Thanks or thank

Tatyana Penn

New Member
Russian
Hello everyone,

Here is a sentence: "Thanks to parents for giving me birth/life". Is it correct?

Or may I simply write "thank my parents for ..." like "thank you for something" ?
And is it possible to use just "birth" instead of "giving me birth"?

Thanks for you help.
 
  • Tatyana Penn

    New Member
    Russian
    Florentia52, "Thanks to parents for giving me birth" is a complete corrected sentence, so to speak :) A person wants to express his thanks to parents, that's all. Maybe it will be an inscription on a gift or somewhere else.

    The initial sentence was "thank my parents for my birth" that's why I ask if this variant is also possible.
     

    Myridon

    Senior Member
    English - US
    The initial sentence was "thank my parents for my birth" that's why I ask if this variant is also possible.
    "Thanks" in your first sentence is a noun. (I would like to give my) thanks to my parents..." (I would like to) thank my parents for giving birth to me. "Thank" is a verb so "Thank my parents..." seems to be an imperative telling someone else to thank your parents.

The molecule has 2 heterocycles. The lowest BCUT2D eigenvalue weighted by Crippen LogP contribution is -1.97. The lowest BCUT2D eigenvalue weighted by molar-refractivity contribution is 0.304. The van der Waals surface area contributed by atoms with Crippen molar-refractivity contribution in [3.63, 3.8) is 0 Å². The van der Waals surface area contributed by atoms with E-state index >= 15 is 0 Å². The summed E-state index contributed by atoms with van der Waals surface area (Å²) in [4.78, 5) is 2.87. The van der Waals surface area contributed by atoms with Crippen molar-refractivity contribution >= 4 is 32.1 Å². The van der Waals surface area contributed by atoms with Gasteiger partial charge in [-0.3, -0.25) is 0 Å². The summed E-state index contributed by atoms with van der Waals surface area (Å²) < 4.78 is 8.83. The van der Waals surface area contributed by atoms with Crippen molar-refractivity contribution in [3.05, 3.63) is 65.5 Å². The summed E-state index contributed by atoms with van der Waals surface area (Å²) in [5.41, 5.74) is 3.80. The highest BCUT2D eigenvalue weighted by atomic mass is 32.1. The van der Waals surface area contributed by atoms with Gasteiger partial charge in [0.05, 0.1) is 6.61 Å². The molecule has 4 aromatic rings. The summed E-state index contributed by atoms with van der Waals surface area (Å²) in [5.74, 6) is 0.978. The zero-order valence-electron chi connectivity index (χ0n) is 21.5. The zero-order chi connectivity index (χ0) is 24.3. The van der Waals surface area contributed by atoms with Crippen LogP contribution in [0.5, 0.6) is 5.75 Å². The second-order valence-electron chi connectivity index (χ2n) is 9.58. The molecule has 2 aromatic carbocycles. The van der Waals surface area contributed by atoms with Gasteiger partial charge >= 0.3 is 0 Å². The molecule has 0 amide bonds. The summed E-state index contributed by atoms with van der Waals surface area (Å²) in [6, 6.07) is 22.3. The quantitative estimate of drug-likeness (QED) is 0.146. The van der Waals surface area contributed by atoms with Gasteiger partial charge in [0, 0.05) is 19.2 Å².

Technically, only your mother gave birth to you. Though you could get away with it as is, it might be better to thank both of them for giving you life.
    "... for my birth" seems a little odd like your birth is something that exists now and that it was something they paid for rather than something that they did. I'd like to thank my parents for my new bicycle and my birth. ;)
     

    Tatyana Penn

    New Member
    Russian
    Myridon, thank you)) variant with the verb is clear now :tick:
    But as for the noun, do I understand correctly that I may omit "I would like to give" in the sentence "I would like to give my thanks to my parents for..."?
    If I understand right this phrase is supposed to be an inscription somewhere, and person doesn't want it to sound like a speech.
     

    Myridon

    Senior Member
    English - US
    If I understand right this phrase is supposed to be an inscription somewhere, and person doesn't want it to sound like a speech.
    Almost any inscription is going to be a shorter form of a longer sentence. If the gift is inscribed with just "Gift" or "Vase" or whatever it is, you could say it means "This is a gift.", "This is a vase.", etc.
     
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